The Supreme Court, in dealing with reasonable suspicion cases, has adopted the term reasonable suspicion.

The Ninth Circuit, after the Brignoni-Ponce decision came out and several other cases, stated that they had been using the founded suspicion test or doctrine, but that in fact was equivalent–

William H. Rehnquist:

Actually, in Martinez-Fuerte, the term is that rational inferences from those facts that reasonably warrant suspicion, is it not?

Bernardo P. Velasco:

–Yes, Your Honor.

William H. Rehnquist:

And again, if you want to make fine points about distinctions, you consider that slightly different than reasonable suspicion?

Bernardo P. Velasco:

Founded suspicion?

The Ninth Circuit has said that it’s the same thing.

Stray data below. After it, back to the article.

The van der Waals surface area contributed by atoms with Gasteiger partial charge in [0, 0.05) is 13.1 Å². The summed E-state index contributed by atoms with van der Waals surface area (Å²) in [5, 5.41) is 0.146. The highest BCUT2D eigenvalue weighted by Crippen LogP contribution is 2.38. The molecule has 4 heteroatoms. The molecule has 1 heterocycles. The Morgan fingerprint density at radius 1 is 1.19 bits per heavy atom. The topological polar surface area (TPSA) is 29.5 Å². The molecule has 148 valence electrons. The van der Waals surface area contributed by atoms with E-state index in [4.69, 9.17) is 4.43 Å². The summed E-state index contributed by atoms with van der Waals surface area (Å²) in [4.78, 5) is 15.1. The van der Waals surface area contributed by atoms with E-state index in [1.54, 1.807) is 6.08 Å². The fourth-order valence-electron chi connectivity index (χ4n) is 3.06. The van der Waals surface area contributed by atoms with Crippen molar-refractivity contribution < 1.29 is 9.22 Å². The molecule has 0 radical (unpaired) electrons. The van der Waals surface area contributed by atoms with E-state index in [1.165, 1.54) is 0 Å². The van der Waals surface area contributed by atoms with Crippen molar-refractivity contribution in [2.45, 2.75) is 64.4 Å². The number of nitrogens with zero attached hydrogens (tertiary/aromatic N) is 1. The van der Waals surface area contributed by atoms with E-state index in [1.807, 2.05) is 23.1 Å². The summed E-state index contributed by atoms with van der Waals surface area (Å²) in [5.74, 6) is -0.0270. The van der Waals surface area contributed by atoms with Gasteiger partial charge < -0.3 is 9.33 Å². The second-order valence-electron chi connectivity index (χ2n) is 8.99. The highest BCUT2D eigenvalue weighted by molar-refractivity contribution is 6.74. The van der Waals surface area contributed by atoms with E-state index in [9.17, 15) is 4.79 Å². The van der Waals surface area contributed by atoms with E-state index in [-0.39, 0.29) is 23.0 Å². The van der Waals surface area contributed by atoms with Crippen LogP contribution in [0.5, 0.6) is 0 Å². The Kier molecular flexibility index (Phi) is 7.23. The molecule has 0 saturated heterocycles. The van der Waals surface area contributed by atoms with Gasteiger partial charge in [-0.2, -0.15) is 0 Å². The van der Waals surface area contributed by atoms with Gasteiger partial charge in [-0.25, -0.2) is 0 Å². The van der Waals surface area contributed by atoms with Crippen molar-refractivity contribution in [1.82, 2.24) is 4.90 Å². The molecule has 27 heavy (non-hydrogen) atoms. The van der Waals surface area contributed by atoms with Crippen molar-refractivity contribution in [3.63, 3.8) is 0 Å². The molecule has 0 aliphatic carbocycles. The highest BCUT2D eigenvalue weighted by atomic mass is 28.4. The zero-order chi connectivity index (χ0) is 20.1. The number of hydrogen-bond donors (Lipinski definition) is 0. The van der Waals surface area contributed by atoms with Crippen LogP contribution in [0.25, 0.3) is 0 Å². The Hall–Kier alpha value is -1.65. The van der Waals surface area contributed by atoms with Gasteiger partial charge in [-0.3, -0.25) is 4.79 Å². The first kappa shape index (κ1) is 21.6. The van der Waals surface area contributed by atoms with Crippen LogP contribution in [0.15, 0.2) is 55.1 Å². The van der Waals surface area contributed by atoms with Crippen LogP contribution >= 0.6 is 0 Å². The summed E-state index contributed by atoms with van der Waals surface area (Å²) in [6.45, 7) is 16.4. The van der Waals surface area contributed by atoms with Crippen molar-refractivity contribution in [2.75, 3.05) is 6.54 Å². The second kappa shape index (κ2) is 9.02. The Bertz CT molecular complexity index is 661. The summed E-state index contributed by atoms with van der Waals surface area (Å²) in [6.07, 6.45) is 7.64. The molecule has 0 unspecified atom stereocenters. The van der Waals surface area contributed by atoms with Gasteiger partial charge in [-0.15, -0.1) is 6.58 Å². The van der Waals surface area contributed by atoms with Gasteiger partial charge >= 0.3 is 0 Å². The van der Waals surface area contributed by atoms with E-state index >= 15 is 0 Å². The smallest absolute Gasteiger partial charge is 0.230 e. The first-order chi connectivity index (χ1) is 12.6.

The manner in which any seizure by a police officer is evaluated, is done by the Court, because the Court has a very important function in these types of cases.

The Court clearly has the obligation to view the matter through… in light of the officer’s experience.

However, the reasonable suspicion test requires specificity and objectivity.

If the Court must look at the evidence and must analyze it objectively to determine whether the officer’s experience and observations are reasonable.

If the Court is not to look at this objectively and specifically, then what you have simply is the Court accepting any rationale by any police officer, which then would eliminate the Court’s function in Fourth Amendment cases and would in fact preclude any assertion that the officer’s conduct is unreasonable.

William H. Rehnquist:

Well what about the situation you have here where you have a divided panel of the Court of Appeals and the dissenting member is from Arizona and the District Court has found, presumably on the eyewitness testimony before him that there is articulable suspicion.

Isn’t the panel required to give some weight to the testimony… or the conclusion of the District Court?